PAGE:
4 p.m. CDT, Friday, June 20, 2003
Expedition Seven Crew
International Space Station Status Report #03-30
Expedition 7 Commander Yuri Malenchenko and NASA International Space Station Science Officer Ed Lu donned Hawaiian aloha shirts this week to show off some of the clothing they had unpacked from a newly arrived Russian resupply craft. They wore the red and white, flowered shirts – complete with the Expedition 7 crew patch – in downlink television interviews.
Malenchenko and Lu answered questions posed by reporters from CNN, CBS and KCRA-TV, Sacramento, Calif., during breaks in their Progress unloading and scientific research. Lu even took a moment in one interview to play a short rendition of the “Peanuts” theme on a keyboard he has been practicing with on orbit.
But for the most part, it was a busy week of work as the pair unloaded about two tons of food, water, clothing, office supplies, environmental system replacement parts and experiment gear from Progress 11. The Russian cargo craft automatically docked to the Pirs Docking Compartment on June 11; the Expedition 7 crew began unloading the cargo ship last Friday. Water transfers were effected using hoses and a portable electric pump that moved about 210 liters of drinking water from the Progress into a bladder in the Zvezda Service Module. Each crewmember uses about 2 liters of water per day.
In addition, propellant valves were opened between the Service Module fuel system and the Pirs system to enable fuel to be transferred from the new Progress to Zvezda.
Tuesday, Lu slipped his hands into the Microgravity Science Glovebox to continue work with the Investigating the Structure of Paramagnetic Aggregates from Colloidal Emulsions (InSPACE) experiment. InSPACE is investigating a type of “smart fluids” that researchers hope will help improve braking and vibration damping systems. Lu beamed down video of his setup and deactivation of the experiment, as well as shots of the bright green liquid inside the experiment chamber. Scientists at the Payload Operations Center at Marshall Space Flight Center in Huntsville, Ala., monitored the experiment and the associated video.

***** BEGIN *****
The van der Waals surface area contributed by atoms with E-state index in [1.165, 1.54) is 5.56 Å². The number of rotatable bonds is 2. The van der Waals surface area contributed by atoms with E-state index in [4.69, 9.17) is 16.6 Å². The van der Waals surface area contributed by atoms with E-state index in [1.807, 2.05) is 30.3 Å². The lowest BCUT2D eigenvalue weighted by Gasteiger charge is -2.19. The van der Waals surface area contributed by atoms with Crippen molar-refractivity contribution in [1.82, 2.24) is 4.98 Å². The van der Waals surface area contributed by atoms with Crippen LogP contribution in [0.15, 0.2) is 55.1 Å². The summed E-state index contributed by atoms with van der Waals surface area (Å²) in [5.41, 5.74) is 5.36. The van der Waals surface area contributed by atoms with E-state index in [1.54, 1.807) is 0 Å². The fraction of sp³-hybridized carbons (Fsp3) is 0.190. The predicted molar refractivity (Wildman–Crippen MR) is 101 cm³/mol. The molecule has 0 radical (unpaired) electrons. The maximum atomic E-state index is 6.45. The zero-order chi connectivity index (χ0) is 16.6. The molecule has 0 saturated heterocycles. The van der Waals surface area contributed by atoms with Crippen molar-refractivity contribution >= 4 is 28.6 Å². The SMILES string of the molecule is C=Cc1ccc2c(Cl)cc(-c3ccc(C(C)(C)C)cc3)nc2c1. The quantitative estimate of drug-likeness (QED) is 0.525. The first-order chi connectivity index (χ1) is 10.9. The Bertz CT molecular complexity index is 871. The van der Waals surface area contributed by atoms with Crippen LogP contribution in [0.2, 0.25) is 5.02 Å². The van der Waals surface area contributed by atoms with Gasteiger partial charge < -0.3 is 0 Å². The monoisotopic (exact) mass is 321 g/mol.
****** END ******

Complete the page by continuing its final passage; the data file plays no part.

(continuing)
Next week, the crew will continue unpacking the Progress and transferring fuel to Zvezda’s tanks. Also on the schedule is a ship-to-ship conversation between the crew and Peggy Whitson, the Expedition 5 science officer who is commanding a 14-day underwater research mission as part of the NASA Extreme Environment Operations (NEEMO) project. That conversation will be broadcast live on NASA TV at 11:25 a.m. CDT Wednesday, June 25, between the ISS and the Aquarius underwater lab off the coast of Key Largo, Fla.
Information on the crew’s activities aboard the space station, future launch dates, as well as station sighting opportunities from anywhere on the Earth, is available on the Internet at: http://spaceflight.nasa.gov/
Details on station science operations can be found on an Internet site administered by the Payload Operations Center at NASA’s Marshall Space Flight Center in Huntsville, Ala., at: http://scipoc.msfc.nasa.gov/
The next ISS status report will be issued on Friday, June 27, or earlier, if events warrant.
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